Chlorodifluoromethane is rapidly equilibrated in tissues after inhalation and is eliminated from the blood in expired air with a half life of a few minutes. Over a wide range, the inhalation concentrations and blood concentrations are linearly correlated. Metabolism occurs, if at all, in only minor amounts; the toxicological activities described are unlikely to be due to the formation of reactive intermediates.
Chlorodifluoromethane has an extremely low order of acute toxicity. Atmospheric concentrations over 700,000 mg/m3 are required to produce a lethal effect.
When liquid chlorodifluoromethane is in contact with skin it causes local freezing. It is not a skin sensitiser.
Chlorodifluoromethane causes cardiac sensitisation when exposure is to concentrations approaching the LCM’.
In animal studies, chlorodifluoromethane showed no adverse effects on fertility. It was not teratogenic in rabbits in a study using conventional group sizes at doses up to 175,000 mg/m3. In initial teratogenicity studies in rats, litters from treated groups contained a low incidence of litters with foetuses with microphthalmia or anophthalmia. In a very large study in which groups of about 400 pregnant rats were exposed to 175,000 mg/m3, there was a low incidence of anophthalmia and microphthalmia combined (10 foetuses in 383 litters).
This increased incidence was statistically significant when compared to concurrent controls; however there was a considerable variation in prospective controls with incidences similar to this high dose group’s in studies conducted 6 years later. The concentration used (175,000 mg/m3) is equivalent to approximately 25% of the 4hr LC50 and there was a slight reduction in maternal body weight gain indicating maternal toxicity. It is concluded that these results are not of significance when considering the health of human beings occupationally exposed at or below recommended permissable exposure levels.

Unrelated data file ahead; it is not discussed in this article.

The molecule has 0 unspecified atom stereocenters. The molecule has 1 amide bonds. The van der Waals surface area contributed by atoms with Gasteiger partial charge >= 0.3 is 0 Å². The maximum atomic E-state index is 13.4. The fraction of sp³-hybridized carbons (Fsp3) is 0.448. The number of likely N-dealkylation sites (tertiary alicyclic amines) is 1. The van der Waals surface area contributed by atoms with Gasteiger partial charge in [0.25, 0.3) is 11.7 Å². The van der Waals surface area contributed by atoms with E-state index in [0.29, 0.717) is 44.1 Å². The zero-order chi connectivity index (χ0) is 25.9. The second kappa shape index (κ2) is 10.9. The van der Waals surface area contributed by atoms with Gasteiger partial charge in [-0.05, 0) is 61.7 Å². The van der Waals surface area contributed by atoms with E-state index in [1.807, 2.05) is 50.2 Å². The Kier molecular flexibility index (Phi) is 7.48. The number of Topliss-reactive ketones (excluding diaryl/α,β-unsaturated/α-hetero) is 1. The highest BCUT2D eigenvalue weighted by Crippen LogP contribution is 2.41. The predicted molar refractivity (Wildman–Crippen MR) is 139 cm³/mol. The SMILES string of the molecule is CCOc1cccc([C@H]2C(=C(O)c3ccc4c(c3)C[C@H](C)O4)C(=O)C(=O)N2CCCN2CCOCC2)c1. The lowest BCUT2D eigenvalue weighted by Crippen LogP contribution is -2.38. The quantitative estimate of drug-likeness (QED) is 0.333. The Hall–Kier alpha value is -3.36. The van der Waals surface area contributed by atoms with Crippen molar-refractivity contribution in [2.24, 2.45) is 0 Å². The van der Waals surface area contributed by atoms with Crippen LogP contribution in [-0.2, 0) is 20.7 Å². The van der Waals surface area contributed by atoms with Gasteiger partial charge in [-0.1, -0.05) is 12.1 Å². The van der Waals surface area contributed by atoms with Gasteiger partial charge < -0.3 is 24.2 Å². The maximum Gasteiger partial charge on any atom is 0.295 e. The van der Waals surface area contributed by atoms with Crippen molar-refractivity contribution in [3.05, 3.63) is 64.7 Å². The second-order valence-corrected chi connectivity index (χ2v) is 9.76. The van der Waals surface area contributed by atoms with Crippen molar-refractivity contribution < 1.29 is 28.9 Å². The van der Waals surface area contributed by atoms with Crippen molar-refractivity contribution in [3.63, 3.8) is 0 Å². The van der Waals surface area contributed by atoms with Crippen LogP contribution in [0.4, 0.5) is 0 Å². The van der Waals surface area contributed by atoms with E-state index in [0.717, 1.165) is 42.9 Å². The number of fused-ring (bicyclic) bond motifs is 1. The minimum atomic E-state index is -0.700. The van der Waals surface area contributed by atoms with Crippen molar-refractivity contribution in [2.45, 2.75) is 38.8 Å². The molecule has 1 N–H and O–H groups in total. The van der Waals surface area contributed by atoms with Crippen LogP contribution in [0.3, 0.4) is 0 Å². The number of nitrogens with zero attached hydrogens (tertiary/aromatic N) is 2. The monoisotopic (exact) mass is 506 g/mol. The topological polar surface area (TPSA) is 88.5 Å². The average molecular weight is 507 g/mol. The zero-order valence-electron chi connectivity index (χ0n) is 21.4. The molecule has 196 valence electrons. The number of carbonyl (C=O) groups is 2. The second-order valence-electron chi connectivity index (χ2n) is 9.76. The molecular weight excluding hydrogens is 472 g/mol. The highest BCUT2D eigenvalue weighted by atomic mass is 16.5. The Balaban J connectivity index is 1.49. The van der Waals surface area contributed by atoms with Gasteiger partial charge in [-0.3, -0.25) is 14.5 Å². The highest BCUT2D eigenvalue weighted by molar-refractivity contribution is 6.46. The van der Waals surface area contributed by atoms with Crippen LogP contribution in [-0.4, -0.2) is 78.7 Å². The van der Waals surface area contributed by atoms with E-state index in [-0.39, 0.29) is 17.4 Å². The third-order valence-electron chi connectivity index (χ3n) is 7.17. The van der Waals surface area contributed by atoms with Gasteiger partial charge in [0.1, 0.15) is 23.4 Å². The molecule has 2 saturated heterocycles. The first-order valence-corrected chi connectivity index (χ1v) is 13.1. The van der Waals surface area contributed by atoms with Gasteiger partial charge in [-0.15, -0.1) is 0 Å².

Chlorodifluoromethane is not considered to be genotoxic in viva. Most in vitro tests are negative and a positive response in the Ames test is consistent with occurrence of bacteria-specific metabolic pathways.
In studies in which rats and mice were exposed to chlorodifluoromethane for 4 – 131 wks, only minimal effects or no effects were observed. A slight decrease in body weight gain and a small increase in liver and kidney weight occurred with an exposure level of 175,000 mg/m3. The only exception was a limited study in rats, mice and rabbits which reported changes in the blood, liver, lung and nervous system in animals exposed to 49,000 mg/m3 over a ten months period; these findings were not confirmed in subsequent studies.
Chlorodifluoromethane did not produce neoplastic changes in female rats and male and female mice exposed to concentrations as high as 175,000 mg/m3. In one study in male rats, a concentration of 175,000 mg/m3 was associated with an increase in the number of fibrosarcomas and Zymbal gland tumours; these occurred late in the study and are not considered to be relevant to man. Lower concentrations (35,000 mg/m3 and below) did not increase tumour rates in this study or in any of the other studies. Overall the data do not indicate that chlorodifluoromethane constitutes a carcinogenic hazard to man.
Although the material has been used for several decades, reports on adverse health effects in man are rare and are consistent with findings in experimental animals.
Joint Assessment of Commodity Chemicals No. 9
ECETOC, October 19, 1989